Thursday, July 22, 2010

Surviving Board Exams

country road

Well, I think I'm going to live. Yesterday, I wasn't so sure, but this morning, waking up hungry at 5.04, two hours ahead of my alarm, the world looks brighter. Surviving board exams is all about endurance. Two hours of 100 questions followed by a ten-minute break, 100 more and lunch, then another hundred, break, and the final hundred. It sounds like a lot, but the time goes fast, sometimes too fast. By the last hour, you're fighting brain fatigue, butt fatigue (despite a comfortable chair), and a bountiful desire to just get it over with.

Now comes the waiting. For reasons that baffle me, practice question sites, such as the one I used and highly recommend to any readers who are osteopathic medical students (Combank), are able to process exam scores immediately while boards require two-three weeks. To paraphrase Thomas Paine, these are the times that try medical student souls. Even the best of us (and I don't mean me) come away with a measure of uncertainty about the outcome.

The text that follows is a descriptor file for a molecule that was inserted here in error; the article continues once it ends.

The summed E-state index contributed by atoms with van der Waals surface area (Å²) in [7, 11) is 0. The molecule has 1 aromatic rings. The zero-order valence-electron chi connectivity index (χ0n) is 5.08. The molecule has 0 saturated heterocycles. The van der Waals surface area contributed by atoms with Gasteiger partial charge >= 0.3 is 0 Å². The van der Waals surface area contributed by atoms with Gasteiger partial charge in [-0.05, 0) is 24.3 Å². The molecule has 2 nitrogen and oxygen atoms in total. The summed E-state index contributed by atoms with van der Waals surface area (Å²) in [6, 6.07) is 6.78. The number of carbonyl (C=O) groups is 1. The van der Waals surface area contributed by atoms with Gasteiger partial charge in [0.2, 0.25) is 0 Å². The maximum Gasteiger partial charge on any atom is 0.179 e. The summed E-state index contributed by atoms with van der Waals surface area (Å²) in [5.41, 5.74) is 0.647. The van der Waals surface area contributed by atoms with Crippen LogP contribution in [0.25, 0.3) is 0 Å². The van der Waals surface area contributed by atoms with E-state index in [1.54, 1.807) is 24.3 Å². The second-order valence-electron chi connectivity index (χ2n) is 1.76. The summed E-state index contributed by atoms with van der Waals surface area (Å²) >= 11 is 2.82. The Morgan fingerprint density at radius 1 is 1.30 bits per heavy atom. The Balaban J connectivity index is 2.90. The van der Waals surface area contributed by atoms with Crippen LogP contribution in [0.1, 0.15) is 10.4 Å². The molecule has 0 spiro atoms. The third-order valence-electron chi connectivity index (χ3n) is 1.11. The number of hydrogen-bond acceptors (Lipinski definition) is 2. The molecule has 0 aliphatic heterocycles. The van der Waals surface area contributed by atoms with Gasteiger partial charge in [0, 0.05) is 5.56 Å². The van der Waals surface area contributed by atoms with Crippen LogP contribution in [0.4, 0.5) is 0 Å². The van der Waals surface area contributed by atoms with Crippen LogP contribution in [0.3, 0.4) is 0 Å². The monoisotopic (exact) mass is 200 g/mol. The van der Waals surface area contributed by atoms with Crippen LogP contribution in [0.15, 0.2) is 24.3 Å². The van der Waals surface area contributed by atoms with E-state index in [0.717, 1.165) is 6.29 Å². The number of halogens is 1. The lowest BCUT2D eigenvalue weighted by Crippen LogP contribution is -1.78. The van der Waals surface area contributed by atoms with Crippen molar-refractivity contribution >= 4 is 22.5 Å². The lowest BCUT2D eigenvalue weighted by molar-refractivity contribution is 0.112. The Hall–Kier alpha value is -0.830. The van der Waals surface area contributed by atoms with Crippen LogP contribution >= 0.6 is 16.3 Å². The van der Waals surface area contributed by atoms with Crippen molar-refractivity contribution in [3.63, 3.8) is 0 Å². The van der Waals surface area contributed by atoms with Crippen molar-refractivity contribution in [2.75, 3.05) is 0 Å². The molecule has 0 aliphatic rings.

Honestly, I think its part of the process of making doctors, teaching us how to live with ambiguity. Even the most straightforward of surgeries, for example, may conceivably involve a post-op infection. We never really know things are going to be absolutely okay until the fat lady sings and sometimes she's late coming onstage. Becoming accustomed to waiting is essential and the sooner we get good at it, the better off we'll be.

So, yesterday about the only thing I did, besides nap with the dog and cat, was mow the lawn. Now, here on the farm, that means getting out the tractor mower, because I'd wager I drive at least a couple of miles back and forth, maybe more. I looked at the computer screen and thought about writing and that's as far as I got. Exam days are always hard on the frontal cortex (the part of the brain that handles conscious thinking) and the day following, one feels as washed out as a country dirt road following a cloudburst. The fact that I'm here this morning indicates Tuesday wasn't a flood after all.

(Creative Commons Image by Grant MacDonald via Flickr)

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